By Eric Shaw
Office of the Vice President for Research
The Michigan Institute for Computational Discovery and Engineering (MICDE) welcomed distinguished scientists to discuss emerging and future paradigms for High Performance Computing during its 2023 symposium, held on Friday, March 24.
“Computational advancements have reached a pivotal juncture, empowering researchers to make progress in scientific discoveries and engineering innovations. This is enabled by the confluence of algorithms, software and hardware, and it is critical for experts across disciplines to work together to continue the pace of progress and achieve desired outcomes,” said Karthik Duraisamy, Director of Michigan Institute for Computational Discovery and Engineering.
The symposium featured a wide range of topics related to high performance computing and other computational science-related issues, demonstrating the multidisciplinary nature of the field. These leading-edge developments highlight the vast potential for the field to address some of the most significant challenges facing society today. From improving weather and climate forecasting to advancing materials science and drug discovery to understanding nuclear fusion, the power of high-performance computing is truly remarkable.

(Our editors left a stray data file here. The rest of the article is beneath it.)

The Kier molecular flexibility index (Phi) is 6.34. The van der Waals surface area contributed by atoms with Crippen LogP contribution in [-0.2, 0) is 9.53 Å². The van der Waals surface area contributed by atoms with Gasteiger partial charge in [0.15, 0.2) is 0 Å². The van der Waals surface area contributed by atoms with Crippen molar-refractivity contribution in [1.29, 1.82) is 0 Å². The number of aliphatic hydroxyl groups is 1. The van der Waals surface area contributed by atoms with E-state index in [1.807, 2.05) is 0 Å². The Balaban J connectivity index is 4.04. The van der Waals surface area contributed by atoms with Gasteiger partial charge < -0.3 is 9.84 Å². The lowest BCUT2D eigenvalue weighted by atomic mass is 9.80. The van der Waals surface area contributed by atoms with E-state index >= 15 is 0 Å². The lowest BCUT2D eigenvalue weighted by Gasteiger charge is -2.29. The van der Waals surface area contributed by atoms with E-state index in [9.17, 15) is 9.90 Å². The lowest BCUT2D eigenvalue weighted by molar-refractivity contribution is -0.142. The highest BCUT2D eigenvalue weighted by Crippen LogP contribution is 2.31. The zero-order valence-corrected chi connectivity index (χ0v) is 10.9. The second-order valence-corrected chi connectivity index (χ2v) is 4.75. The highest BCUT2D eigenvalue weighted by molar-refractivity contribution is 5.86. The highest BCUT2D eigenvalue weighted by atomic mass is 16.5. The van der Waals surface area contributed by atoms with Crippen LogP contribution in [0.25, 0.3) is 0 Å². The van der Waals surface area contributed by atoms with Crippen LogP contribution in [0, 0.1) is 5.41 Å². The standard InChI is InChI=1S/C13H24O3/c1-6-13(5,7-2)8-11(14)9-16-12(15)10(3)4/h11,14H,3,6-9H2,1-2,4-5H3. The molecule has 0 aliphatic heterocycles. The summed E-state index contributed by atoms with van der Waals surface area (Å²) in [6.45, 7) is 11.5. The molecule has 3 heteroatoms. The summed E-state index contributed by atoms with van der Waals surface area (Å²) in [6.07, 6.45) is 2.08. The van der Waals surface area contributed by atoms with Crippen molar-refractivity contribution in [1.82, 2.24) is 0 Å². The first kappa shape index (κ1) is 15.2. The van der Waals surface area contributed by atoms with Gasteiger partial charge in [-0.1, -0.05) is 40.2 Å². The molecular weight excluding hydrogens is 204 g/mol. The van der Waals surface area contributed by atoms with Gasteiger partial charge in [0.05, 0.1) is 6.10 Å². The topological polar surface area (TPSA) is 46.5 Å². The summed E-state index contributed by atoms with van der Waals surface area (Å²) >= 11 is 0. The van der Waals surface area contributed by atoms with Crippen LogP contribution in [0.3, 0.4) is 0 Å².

Dr. Fariba Fahroo, program officer at the Air Force Office of Scientific Research (AFOSR), spoke on challenges, opportunities, and national needs in computational science. During the talk, she introduced AFOSR and the computational mathematics program she manages. She also discussed the challenges and new directions emerging in computational mathematics as a field bridging areas in applied mathematics and computational science. Dr. Fahroo shared her insights on large-scale projects in machine learning for modeling physical systems, rare events, data assimilation, and reduced order modeling. The talk highlighted the importance of basic research programs in various areas of computational math and control theory, such as multiscale modeling and computation, design under uncertainty, distributed, multi-agent control and estimation, and computational control theory.